Meals was regulated by some basic rules of etiquette, recognisable as the precursor of modern rules of etiquette. Diet was also regulated by Church teaching which prohibited the eating of various foods at different times of year, prescribing an annual round of fasts and feasts.

Each morning floors had to be swept, cleared of any debris, and basins washed out. Once the lord and his lady were up and dressed, chambermaids entered their bed chambers, swept the floor and emptied chamber pots and wash basins. Laundresses began the day's wash.

If devout, the lord and his family entered the castle's private chapel for morning mass. Once mass was complete, the lord started the day's business. He was the castle's chief administrator when he was in residence, and sovereign in his own domain, exercising absolute authority over his castle, his estates, and his subjects.

Under the feudal system, the lord would need to carry out administrative functions, managing desmenes, accepting homage, carrying out ceremonies of commendation and collecting rents, fees and Medieval Taxes. A lord might be granted possession of more than one manor, barony or earldom so he had to divide his time among all of his properties. His powers were political, judicial, fiscal, and included the policing and defence of his territory. Like his king, he administered justice, inflicted punishment, collected dues from his subjects, and in some cases minted his own coins.

A great lord would need a vast array of officers & servants to run a medieval castle When the lord had obligations that took him away from the castle his main representative was the steward. The steward had substantial power of his own, because he had to know virtually everything that went on at the castle and in the surrounding estates. He had to be skilled at accounting and legal matters, as well as personnel management. Other key members of the household staff included the chamberlain (in charge of the great chamber/hall), the chaplain, the keeper of the wardrobe, the butler (also known as the bottler, he ensured there was enough drink stored in the buttery, where the butts of drink were stored), the cook, the chandler (who made candles), and the marshal (who was in charge of the stables), and a chief-gardener to take care of the castle's Medieval Gardens. Each of these individuals had their own, often large, staff to manage.

Food production would need to be managed: forests for hunting, farms for meat, vegetable and fruit, ice houses for year-round ice, dovecotes for young pigeons and pigeon eggs. Rivers & fishponds provided fish. Mills were originally water Mills and later windmills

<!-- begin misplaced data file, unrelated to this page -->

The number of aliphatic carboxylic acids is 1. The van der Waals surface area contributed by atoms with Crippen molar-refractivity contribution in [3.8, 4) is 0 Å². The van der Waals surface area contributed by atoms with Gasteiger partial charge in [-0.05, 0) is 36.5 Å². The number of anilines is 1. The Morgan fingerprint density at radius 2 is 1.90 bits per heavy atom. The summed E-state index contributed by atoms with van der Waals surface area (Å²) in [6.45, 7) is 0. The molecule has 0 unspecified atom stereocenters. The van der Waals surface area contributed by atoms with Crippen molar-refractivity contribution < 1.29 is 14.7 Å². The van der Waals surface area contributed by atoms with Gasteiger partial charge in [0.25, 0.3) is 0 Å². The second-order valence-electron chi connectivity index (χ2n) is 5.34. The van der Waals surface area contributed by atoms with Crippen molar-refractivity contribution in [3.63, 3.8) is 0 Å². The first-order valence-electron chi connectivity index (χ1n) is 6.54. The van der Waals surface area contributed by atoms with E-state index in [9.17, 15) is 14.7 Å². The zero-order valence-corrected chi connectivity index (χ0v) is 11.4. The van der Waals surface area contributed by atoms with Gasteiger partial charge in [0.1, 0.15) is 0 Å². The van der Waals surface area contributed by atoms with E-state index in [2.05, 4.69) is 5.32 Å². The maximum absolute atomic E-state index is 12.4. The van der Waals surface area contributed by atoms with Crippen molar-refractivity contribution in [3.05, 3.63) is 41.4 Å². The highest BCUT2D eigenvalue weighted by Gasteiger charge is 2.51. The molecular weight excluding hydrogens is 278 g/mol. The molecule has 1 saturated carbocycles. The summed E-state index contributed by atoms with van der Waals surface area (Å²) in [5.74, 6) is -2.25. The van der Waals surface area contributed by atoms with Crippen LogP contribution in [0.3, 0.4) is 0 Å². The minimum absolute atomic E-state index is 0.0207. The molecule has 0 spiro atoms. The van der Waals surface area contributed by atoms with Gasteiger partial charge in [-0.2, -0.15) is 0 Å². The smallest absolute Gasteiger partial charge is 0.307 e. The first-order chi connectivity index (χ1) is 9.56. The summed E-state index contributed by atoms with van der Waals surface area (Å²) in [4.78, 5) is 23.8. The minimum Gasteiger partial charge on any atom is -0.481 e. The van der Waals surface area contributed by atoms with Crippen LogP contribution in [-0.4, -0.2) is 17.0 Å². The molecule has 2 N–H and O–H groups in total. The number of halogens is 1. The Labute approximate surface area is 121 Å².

The lady of the castle was served by ladies-in-waiting and chambermaids. She spent much of the day overseeing their work, as well as supervising the activities in the kitchen staff. The lady also kept an eye on her large group of spinners, weavers, and embroiderers who continually produced a range of more or less fashionable medieval clothing.

Ladies and sometimes clerics were responsible for educating young pages who, at the age of 7, came to the castle to learn religion, music, dance, hunting, reading, and writing before moving into knight's service as squires. People enjoyed a range of medieval games & pastimes.

At 14, young boys became squires, and the lord placed them under the guidance of a knight who would teach them about chivalry, how to wield a sword, how to ride a horse into battle, and so on. A squire's goal was knighthood, which could be attained at the age of 21 when boys officially became men. Many knights became highly skilled warriors and spent peacetime ravelling to tournaments to pitch themselves into individual combat with other aspiring knights. Training for medieval warfare was important. Jousts and melées in full armour provided invaluable experience. Tournaments especially were good training grounds for real warfare, and could be enormously profitable.

Soldiers were needed to provide a castle garrison. They were stationed in gatehouses and guardrooms. Individual members included the knights, squires, a porter (to tend the main door), guards, watchmen, and men-at-arms. They might need to defend their lord and his household in an instant. Each soldier had his own place in an attack and his own skill to rely upon. Some were crossbowmen, archers, lancers or swordsmen.

Livestock roamed inside the stables, blacksmiths banged out ironwork in castle forges, soldiers practised their skills, and children played when lessons were completed. Various craftsmen worked in the inner ward, including cobblers, armourers, coopers (who made casks), hoopers (who helped the coopers build the barrels), billers (making axes), and spencers (accountants who dispensed money).